October 28, 2013|Categories: Analytics and Research
In reviewing a recent survey of over 730 pediatricians conducted by Epocrates, an athenahealth company, we were concerned to note a decline in morale for many pediatricians struggling to keep pace with growing complexity at their practices. The reasons are manifold: increasingly stringent documentation requirements, more demanding parents, and a growing prevalence of complex chronic diseases, to name a few. The athenaResearch team decided to examine and validate the perception of increased complexity by analyzing one particularly interesting phenomenon: the growing rate of behavioral health issues among children.
As noted in earlier posts, the data used in this study is culled from our single-instance, cloud-based software platform (athenaNet), which gives us unique visibility into practice patterns across our national network of over 47,000 providers. For this specific analysis, we followed 431 pediatricians on our network from July 2009 through June 2013. We looked only at visits for patients ages 6-17 because mental health conditions are more common among school age children than among pre-school children (9.6% of visits vs. 2.9% of visits, respectively, between July 2009-June 2013). These children accounted for 2.8 million patient visits over the four-year period and, from these visits, we identified 266,820 encounters with a mental health diagnosis as determined by claims data .
Figure 1 shows the prevalence of increased mental health diagnoses for pediatricians on athenaNet. From July 2009 through June 2010, 8.1% of visits with children ages 6-17 involved a mental health diagnosis. Three years later, that rate increased to 10.5%, a proportional rise of 29%.
This increase was primarily driven by five diagnostic categories: Attention Deficit Hyperactivity Disorder (ADHD) was the most common, accounting for more than half of all mental health diagnoses, followed by anxiety, autism, depression and eating disorders. Since July 2009, the number of ADHD diagnoses increased by almost 8% each year, with other, less common diagnoses increasing at much higher rates. Eating disorder diagnoses, for example, increased 30.5% per year, more than doubling from 2009 to 2013.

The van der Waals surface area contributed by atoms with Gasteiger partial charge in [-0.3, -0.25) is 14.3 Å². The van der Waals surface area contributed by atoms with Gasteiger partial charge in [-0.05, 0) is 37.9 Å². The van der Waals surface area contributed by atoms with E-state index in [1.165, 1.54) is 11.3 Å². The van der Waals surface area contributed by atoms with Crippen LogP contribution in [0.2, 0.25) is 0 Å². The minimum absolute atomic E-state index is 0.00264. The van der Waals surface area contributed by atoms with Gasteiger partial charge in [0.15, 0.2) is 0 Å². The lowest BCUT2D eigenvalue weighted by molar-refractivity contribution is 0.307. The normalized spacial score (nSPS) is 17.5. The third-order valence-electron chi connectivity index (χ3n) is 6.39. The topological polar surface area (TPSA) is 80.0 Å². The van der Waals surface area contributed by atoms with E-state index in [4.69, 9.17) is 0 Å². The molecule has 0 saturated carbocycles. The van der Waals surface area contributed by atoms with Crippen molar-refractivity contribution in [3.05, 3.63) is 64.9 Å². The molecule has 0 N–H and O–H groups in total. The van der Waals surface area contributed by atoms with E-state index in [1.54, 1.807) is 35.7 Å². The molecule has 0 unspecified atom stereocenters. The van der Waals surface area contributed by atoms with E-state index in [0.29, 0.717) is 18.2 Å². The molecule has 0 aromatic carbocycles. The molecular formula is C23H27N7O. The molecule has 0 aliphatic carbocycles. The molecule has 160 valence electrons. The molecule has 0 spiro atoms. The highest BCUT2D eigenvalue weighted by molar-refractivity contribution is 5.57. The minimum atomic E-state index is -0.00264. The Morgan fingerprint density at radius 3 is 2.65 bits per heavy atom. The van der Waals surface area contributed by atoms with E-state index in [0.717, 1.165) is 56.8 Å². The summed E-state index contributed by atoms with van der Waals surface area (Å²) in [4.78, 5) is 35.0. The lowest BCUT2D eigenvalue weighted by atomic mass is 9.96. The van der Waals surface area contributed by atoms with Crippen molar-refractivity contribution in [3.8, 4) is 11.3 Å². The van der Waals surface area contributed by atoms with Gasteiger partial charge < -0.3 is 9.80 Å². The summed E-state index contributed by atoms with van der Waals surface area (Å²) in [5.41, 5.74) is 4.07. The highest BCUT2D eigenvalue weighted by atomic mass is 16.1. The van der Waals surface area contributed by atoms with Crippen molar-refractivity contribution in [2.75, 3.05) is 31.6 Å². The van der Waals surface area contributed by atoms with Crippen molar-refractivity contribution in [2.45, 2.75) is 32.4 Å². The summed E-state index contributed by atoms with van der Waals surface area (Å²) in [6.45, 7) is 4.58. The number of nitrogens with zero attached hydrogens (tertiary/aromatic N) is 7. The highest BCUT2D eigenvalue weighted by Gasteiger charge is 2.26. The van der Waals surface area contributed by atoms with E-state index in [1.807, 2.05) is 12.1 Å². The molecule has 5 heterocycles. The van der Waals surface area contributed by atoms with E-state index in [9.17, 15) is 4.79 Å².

In December 2012, the US Government Accountability Office (GAO) released a study on children’s mental health, based on 2007-2009 data from the Department of Health and Human Services’ Medical Expenditure Panel Survey (MEPS). The GAO found that children covered by Medicaid took psychotropic medications—meaning they had been diagnosed with mental health conditions—at a much higher rate than children covered by private insurance. Looking at recent data from the athenahealth network, we see the same pattern.
With diagnosis rates increasing for both groups, the gap between the publicly and privately insured children persists. An important distinction is that our data is based on clinical diagnoses at the time of visit, while the GAO’s MEPS data relies on parents self-reporting psychotropic medication usage in a survey.
The GAO also found that boys utilize psychotropic medications at much higher rates than girls. The study speculates that this difference may be driven by a higher prevalence of certain mental health disorders among boys, such as ADHD and schizophrenia, for which psychotropic medications are prescribed. Updated results from our data support this hypothesis (Figure 4): boys are diagnosed with mental illness nearly twice as often as girls, with rates rising for both groups over the last four years.
Left unanswered is whether this data is attributable to changes in diagnosis patterns or actual changes in prevalence. For example, a
2012 CDC report estimates that diagnoses of autism spectrum disorders rose by more than 20% between 2006 and 2008, but offered no conclusion as to whether changes were due to “better case ascertainment as a result of increases in awareness and access to services, or true increases in prevalence of ASD symptoms.”
A diagnosis-specific view of the data also tells a more nuanced story. While ADHD and autism rates are higher among boys, rates of anxiety, depression, and eating disorders are higher among girls (Figure 5).
Whether mental health conditions are becoming more common or the medical community is paying more attention to them (and therefore documenting mental illness more often), behavioral health is becoming a greater component of the pediatrician’s workflow. Although pediatricians will refer many patients to specialists, the frontline for diagnosis is still the pediatric practice.
If you have any questions about this study or suggestions for future athenaResearch studies, please contact us at athenaResearch@athenahealth.com.